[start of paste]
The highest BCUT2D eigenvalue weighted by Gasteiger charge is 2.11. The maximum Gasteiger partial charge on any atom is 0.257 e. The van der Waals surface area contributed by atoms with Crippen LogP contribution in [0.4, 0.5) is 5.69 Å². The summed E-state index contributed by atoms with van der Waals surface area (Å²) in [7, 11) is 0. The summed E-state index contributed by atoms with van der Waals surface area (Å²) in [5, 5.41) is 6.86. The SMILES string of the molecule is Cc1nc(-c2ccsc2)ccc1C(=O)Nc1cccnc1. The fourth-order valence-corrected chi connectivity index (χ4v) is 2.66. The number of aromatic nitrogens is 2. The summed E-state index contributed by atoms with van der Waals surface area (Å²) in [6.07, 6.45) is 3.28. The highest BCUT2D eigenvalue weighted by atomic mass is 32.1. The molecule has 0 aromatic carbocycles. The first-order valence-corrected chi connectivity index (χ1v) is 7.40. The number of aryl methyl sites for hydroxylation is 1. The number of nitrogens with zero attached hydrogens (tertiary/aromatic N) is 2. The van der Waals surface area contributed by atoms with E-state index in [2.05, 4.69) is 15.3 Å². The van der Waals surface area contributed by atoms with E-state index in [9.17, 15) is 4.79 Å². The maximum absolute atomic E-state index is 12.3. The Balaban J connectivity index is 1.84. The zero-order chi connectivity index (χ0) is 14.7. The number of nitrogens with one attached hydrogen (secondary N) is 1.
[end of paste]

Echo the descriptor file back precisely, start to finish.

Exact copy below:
The highest BCUT2D eigenvalue weighted by Gasteiger charge is 2.11. The maximum Gasteiger partial charge on any atom is 0.257 e. The van der Waals surface area contributed by atoms with Crippen LogP contribution in [0.4, 0.5) is 5.69 Å². The summed E-state index contributed by atoms with van der Waals surface area (Å²) in [7, 11) is 0. The summed E-state index contributed by atoms with van der Waals surface area (Å²) in [5, 5.41) is 6.86. The SMILES string of the molecule is Cc1nc(-c2ccsc2)ccc1C(=O)Nc1cccnc1. The fourth-order valence-corrected chi connectivity index (χ4v) is 2.66. The number of aromatic nitrogens is 2. The summed E-state index contributed by atoms with van der Waals surface area (Å²) in [6.07, 6.45) is 3.28. The highest BCUT2D eigenvalue weighted by atomic mass is 32.1. The molecule has 0 aromatic carbocycles. The first-order valence-corrected chi connectivity index (χ1v) is 7.40. The number of aryl methyl sites for hydroxylation is 1. The number of nitrogens with zero attached hydrogens (tertiary/aromatic N) is 2. The van der Waals surface area contributed by atoms with E-state index in [2.05, 4.69) is 15.3 Å². The van der Waals surface area contributed by atoms with E-state index in [9.17, 15) is 4.79 Å². The maximum absolute atomic E-state index is 12.3. The Balaban J connectivity index is 1.84. The zero-order chi connectivity index (χ0) is 14.7. The number of nitrogens with one attached hydrogen (secondary N) is 1.